Originally posted on masstransitmag.com
According to a recent report from Global Market Insights, the Mobility on Demand (MOD) market size is poised for extensive growth, largely driven by the evolution of mobility and the shifting demands of commuters who need more efficient and flexible services that can transport them from the first to the last mile.
The transportation sector today is an exciting space, with new players entering to meet the heightened demands from commuters calling for a better travel experience and the ability to rely less on individually owned cars.
Car ownership, particularly in the U.S., is declining as travelers choose to depend on multi-modal transit alternatives. A three-year study by University of California, Berkeley's Transportation Sustainability Research Center found that 7 to 10 percent of Car2Go customers that were surveyed had decided against purchasing a vehicle. Census data from 2010 to 2015 likewise pointed to a decline in car ownership among millennials, with Seattle, Detroit, Washington, D.C., New York and San Francisco all showing a decrease in the number of cars per household.
With a rise in demand for a multi-modal transit experience, many of these new-to-market options, including car sharing, ride sharing and bike sharing, could be perceived as competition for traditional transit service providers, but there are potentially far greater benefits in them coming together as allies.
Historically, the public transportation industry has focused on increasing ridership, particularly in city centers and densely populated areas, because ridership volume determines transit funding. While increases in the cost of living are compelling more and more people to move outside of the cities into the suburbs, many still rely on employment in the city, necessitating a cheap, easy and quick way to commute. This has created new demand for transit options in previously underserved areas, offering real potential for transit to gain new riders.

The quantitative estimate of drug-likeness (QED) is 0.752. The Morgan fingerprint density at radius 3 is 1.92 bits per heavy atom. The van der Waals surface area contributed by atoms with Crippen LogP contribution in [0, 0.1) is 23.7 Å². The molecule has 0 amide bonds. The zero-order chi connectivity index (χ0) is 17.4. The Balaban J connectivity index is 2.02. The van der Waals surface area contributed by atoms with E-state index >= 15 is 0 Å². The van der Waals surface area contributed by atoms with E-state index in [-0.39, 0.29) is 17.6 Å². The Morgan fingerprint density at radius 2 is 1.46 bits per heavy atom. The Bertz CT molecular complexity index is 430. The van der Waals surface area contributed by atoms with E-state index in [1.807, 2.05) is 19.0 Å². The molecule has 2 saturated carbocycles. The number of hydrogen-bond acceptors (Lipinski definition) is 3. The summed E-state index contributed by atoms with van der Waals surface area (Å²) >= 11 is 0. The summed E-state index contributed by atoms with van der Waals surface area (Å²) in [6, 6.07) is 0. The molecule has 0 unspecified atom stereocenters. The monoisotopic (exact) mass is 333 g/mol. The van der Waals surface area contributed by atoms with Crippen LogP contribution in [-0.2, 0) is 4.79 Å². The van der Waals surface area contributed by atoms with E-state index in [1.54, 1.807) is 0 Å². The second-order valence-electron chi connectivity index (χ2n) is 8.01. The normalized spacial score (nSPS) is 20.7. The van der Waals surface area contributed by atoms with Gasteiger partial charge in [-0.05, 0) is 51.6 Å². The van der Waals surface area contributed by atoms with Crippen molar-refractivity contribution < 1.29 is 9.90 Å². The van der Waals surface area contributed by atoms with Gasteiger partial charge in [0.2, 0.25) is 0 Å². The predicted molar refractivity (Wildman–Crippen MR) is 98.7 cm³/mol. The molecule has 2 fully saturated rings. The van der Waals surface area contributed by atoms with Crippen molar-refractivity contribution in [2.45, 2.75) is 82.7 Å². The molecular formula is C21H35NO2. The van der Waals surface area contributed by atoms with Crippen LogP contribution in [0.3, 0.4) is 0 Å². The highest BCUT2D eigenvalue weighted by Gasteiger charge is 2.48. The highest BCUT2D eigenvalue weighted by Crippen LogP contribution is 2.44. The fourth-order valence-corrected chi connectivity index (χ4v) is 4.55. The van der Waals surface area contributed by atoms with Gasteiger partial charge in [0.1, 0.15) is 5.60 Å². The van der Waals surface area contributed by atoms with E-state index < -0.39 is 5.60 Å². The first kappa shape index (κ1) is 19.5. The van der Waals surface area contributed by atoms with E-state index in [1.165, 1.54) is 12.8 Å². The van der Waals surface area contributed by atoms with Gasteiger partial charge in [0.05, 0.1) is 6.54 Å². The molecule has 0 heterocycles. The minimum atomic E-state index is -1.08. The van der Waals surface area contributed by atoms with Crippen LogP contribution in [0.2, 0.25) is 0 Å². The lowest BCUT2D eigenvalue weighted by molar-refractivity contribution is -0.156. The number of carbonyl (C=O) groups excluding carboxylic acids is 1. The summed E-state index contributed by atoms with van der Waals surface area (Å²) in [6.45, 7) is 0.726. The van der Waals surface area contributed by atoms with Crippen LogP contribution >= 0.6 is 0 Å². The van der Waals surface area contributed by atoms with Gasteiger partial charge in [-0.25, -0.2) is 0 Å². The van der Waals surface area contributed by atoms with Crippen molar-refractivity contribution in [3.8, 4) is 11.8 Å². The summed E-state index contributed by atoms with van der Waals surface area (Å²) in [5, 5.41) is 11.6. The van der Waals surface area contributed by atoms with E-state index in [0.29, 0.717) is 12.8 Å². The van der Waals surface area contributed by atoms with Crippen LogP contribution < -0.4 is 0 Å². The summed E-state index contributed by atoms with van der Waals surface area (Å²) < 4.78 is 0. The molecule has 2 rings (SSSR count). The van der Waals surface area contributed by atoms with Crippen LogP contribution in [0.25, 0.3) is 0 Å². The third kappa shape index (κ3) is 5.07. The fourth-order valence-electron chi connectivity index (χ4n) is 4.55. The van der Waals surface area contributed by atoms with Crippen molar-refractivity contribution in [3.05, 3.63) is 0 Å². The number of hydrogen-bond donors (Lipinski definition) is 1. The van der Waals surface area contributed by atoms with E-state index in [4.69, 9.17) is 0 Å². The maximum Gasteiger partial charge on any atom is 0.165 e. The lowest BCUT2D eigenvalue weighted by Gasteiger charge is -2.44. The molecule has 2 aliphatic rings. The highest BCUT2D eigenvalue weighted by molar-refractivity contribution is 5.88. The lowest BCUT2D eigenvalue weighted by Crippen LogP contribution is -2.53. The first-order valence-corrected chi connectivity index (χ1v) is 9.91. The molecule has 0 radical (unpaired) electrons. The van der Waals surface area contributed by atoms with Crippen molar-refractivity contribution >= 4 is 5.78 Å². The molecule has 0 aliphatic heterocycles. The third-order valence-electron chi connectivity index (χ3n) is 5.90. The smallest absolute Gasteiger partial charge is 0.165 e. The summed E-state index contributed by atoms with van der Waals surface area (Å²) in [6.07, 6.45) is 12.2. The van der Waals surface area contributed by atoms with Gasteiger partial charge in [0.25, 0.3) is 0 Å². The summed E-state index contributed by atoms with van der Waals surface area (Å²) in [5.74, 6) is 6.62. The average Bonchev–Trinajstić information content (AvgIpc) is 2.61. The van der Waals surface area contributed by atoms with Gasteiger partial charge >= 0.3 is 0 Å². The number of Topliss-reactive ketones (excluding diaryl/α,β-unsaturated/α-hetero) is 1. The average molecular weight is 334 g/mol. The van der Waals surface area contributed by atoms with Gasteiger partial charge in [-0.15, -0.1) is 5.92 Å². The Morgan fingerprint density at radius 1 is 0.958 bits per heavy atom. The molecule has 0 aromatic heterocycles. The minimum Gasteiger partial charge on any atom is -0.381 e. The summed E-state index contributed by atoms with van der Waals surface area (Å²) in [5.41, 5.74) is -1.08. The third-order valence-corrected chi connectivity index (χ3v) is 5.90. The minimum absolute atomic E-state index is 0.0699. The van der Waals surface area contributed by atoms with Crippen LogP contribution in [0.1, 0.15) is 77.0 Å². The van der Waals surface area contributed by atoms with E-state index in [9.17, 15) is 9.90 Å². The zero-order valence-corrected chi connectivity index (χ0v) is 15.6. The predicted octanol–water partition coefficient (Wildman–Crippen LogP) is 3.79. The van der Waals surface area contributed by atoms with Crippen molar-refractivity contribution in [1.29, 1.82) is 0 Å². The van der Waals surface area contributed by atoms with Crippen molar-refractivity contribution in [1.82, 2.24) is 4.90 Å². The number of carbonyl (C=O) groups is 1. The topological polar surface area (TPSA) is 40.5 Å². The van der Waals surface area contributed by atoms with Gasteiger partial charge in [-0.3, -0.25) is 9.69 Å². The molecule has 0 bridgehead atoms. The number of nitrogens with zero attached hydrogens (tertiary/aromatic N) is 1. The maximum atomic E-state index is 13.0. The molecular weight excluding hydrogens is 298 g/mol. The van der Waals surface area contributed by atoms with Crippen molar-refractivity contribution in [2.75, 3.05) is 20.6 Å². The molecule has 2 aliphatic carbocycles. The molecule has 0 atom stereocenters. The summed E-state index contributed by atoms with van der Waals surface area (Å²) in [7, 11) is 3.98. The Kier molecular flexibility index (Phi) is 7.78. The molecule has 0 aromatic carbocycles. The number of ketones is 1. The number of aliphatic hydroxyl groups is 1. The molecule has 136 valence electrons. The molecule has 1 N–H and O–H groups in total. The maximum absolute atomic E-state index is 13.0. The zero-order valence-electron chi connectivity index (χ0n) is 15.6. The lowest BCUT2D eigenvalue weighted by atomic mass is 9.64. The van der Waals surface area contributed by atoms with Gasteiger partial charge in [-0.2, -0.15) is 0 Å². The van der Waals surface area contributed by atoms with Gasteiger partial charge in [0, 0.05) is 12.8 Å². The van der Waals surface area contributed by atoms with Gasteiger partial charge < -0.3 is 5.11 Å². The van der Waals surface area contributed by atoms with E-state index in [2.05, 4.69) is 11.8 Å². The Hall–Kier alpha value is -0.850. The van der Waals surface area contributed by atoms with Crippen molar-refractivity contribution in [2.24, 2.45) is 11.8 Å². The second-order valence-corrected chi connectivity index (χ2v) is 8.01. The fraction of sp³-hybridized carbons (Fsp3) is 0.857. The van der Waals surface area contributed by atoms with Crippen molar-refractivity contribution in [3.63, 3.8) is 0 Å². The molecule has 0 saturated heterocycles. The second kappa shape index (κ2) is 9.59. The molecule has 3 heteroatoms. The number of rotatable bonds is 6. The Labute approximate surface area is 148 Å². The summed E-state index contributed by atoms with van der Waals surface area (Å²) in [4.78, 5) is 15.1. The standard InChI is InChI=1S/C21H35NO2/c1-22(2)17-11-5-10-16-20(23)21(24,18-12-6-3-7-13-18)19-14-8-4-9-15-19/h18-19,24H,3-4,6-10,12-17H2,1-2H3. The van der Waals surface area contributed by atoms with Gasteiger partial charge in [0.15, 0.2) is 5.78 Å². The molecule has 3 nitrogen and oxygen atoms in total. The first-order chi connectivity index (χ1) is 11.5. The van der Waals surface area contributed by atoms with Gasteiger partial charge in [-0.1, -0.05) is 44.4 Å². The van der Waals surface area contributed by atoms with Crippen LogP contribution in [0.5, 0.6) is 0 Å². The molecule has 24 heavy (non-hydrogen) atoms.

The problem, however, is that public transportation has not been set up to provide service beyond the urban city, which creates a new challenge for operators. Some transit agencies have taken strides to enable accessibility for those outside the core fixed-route infrastructure. Flex-route and vanpools are both good examples of offerings aimed at expanding transit’s footprint beyond the traditional fixed-route service area. But to deliver a better customer journey for everyone, agencies should consider full integration with mobility on demand (MOD) providers.
The impetus for this integration, which often starts with the desire for a better commute, is something that has evolved organically. In spite of efforts already made to meet travelers’ changing needs, the emergence of new and varied players in the MOD space has created more urgency for transit agencies to evaluate how they can realize the convenience of more personalized transportation capabilities, and in doing so address the first- and last-mile problem that often serves as a barrier to new riders.